A Song to Sing

Results 1 to 2 of 2

Thread: A Song to Sing

  1. #1
    The Rockin Crocin Trainer RockinCrocodile's Avatar
    Join Date
    Nov 2013
    Gender
    Male
    Location
    Texas
    Posts
    66

    Default A Song to Sing

    A Song to Sing

    "…and in first place," announced a tall man wearing a full suit and tie on a small, brown-framed box-style TV as a 7-year old girl with red shoulder-length hair done up in a ponytail, blue eyes, and tanned skin watched laying on a round, red and white rug, "Is Elsa Garcia!" At that moment, there was a roar of applause as the camera moved over to view a teenaged woman with long, golden hair wearing a bright blue dress as they handed her a microphone. However, a different voice reached the little girl's ears as the woman on the TV was about to speak.

    "Chelsea!" it called out, coming from a woman that was little older than the one on TV, "Lunch is ready!"

    Picking up the TV remote from the floor next to her, she pushed a large, green button and watched at the woman shrink as the TV turned off. With a little huff of air, she placed her hands on the floor and started pushed herself back onto her feet. Once standing, she quickly brushed her hands across her blue shirt and black shorts to get some rid of some of the brown spots of dust.
    "Chelsea!" the voice called out again, "It's getting cold!"

    "Coming, Mom!" Chelsea called back before heading towards the door and twisting the knob to open it. Once outside of the room, Chelsea started to make her way down a blue hallway and then into a large, bright, open kitchen where a bowl of pasta and chicken along with a cup of red juice sat waiting.

    "Oh…Chelsea," sighed the mom, who was wearing a dark red dress with shoulder-length hair as well, looking at her daughter's shirt, "Look how dirty you are!" with that she started to bend down with a wet cloth and rub at the dirt still on her shirt.

    "Momma!" Chelsea called out, giggling a little bit before being allowed to sit down and eat the meal. Once she was done, she giggled as she saw a picture of a red creature that had two black antennas and a white collar and belly the bottom of the bowl, "My Kricketot bowl!" she exclaimed before trying to hum a tune only to stop and ask, "Do you think I'll ever be like somebody on PokéIdol, Mommy?"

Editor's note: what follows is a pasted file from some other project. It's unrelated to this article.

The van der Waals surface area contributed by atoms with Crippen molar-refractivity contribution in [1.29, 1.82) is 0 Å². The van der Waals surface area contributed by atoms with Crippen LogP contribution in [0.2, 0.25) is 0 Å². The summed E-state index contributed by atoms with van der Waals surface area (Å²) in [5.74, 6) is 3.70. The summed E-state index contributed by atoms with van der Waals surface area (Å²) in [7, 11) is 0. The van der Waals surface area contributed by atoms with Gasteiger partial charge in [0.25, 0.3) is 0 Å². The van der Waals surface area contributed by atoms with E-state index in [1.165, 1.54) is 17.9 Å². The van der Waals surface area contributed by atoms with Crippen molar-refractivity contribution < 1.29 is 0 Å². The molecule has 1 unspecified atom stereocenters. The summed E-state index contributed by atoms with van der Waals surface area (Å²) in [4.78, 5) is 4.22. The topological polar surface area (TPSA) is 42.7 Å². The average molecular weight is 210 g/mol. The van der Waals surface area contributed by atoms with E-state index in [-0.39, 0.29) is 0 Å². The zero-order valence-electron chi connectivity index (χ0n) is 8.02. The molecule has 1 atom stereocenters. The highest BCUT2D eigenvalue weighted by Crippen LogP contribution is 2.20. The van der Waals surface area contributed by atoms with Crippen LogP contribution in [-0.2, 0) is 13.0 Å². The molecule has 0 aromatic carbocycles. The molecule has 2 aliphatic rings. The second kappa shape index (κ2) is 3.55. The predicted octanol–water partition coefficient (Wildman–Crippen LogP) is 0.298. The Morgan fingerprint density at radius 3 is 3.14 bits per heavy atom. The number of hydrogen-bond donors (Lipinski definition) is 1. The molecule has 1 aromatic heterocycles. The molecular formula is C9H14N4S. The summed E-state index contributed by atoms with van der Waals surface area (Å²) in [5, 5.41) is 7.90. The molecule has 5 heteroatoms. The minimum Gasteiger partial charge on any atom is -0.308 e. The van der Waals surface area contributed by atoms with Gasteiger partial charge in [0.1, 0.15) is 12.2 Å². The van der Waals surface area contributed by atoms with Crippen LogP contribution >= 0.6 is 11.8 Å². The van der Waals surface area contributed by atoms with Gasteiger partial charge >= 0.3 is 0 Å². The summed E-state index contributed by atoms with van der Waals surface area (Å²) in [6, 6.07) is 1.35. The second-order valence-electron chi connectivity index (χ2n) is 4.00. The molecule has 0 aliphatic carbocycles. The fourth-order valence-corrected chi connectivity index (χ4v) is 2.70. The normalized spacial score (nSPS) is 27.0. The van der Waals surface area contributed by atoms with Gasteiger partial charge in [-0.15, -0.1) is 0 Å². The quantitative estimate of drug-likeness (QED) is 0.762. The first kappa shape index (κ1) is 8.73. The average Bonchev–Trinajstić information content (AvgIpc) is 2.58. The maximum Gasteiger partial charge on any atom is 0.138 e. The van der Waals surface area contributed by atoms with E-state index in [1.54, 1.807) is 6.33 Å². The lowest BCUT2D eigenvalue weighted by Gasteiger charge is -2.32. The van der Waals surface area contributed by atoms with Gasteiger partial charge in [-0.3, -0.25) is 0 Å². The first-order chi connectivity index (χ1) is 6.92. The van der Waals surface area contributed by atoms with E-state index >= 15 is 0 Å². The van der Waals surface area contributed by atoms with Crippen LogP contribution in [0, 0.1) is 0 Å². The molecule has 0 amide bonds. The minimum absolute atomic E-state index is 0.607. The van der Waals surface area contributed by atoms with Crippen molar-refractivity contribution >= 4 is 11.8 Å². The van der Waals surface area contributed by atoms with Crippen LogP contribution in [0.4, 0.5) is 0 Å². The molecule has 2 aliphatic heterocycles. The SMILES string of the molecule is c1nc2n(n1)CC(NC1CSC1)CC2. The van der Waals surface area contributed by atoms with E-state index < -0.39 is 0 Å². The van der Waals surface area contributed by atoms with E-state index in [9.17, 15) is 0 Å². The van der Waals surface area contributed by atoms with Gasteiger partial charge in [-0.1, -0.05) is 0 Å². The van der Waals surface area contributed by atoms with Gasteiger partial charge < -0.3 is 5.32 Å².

"Sure you can, dear," responded the Mother sitting down and tapping the bottom of the mostly-empty bowl, "You see all you need to be is like a Kricketot and find a song to sing."

    "What do you mean?"

    "Well, you know how when Mommy sings you your good night song? I learned that from a Kricketot a long time ago, haven't I ever told you?"

    "No, can you tell me now!?"

    The mother giggled a little bit, "Sure thing, I know it hard to believe but Mommy used to be a little girl like you, with a dream of singing for other people. However, I never knew what to sing so I would go to different shows with my Mommy and Daddy, listening to whoever was on stage and trying to hum along. Sadly, every time I tried to sing the songs they did, it always came out funny, and I was about to give up. If I remember correctly, I was in the park swinging when I heard a lovely song coming from a tree, as I approached the tree, the song sounded just as lovely as it could be. Once I made it to the tree, I was able to see the little black feet of the Kricketot, but wound up scaring it higher in the tree."

    "Awww…Mommy!"

    "Well, I was upset too as I wanted to hear it sing some more and do you know what I did?"

    "What Mommy! What Mommy!"

    "I started to sing back to it, trying to match its song," she took a deep breath and started to whistle a short, high-pitched series of notes, "Like that, and as I started to sing it. It took some time but slowly it started to come down, and, once it finally got back to where he was, it started to sing back to me, a few notes at a time. I then sang the tune right back and it jumped a little bit before singing more notes. After a while, he started to come down to the grown and sing to me even more. I do not know how long it was we sang together, but it was something that became part of my daily life. However, when I had to go to school again and the trees were bare, I found myself a little sad cause it meant I could not sing my song with my friend as much. Eventually, I was able to visit the park again, I found my Pokémon friend being picked on by some of the neighborhood bullies, and I do not know what happened to me. However, your Mommy got so mad at them that I started to barge over there to protect my friend from them by getting the middle of them and taking all of their insults and punches.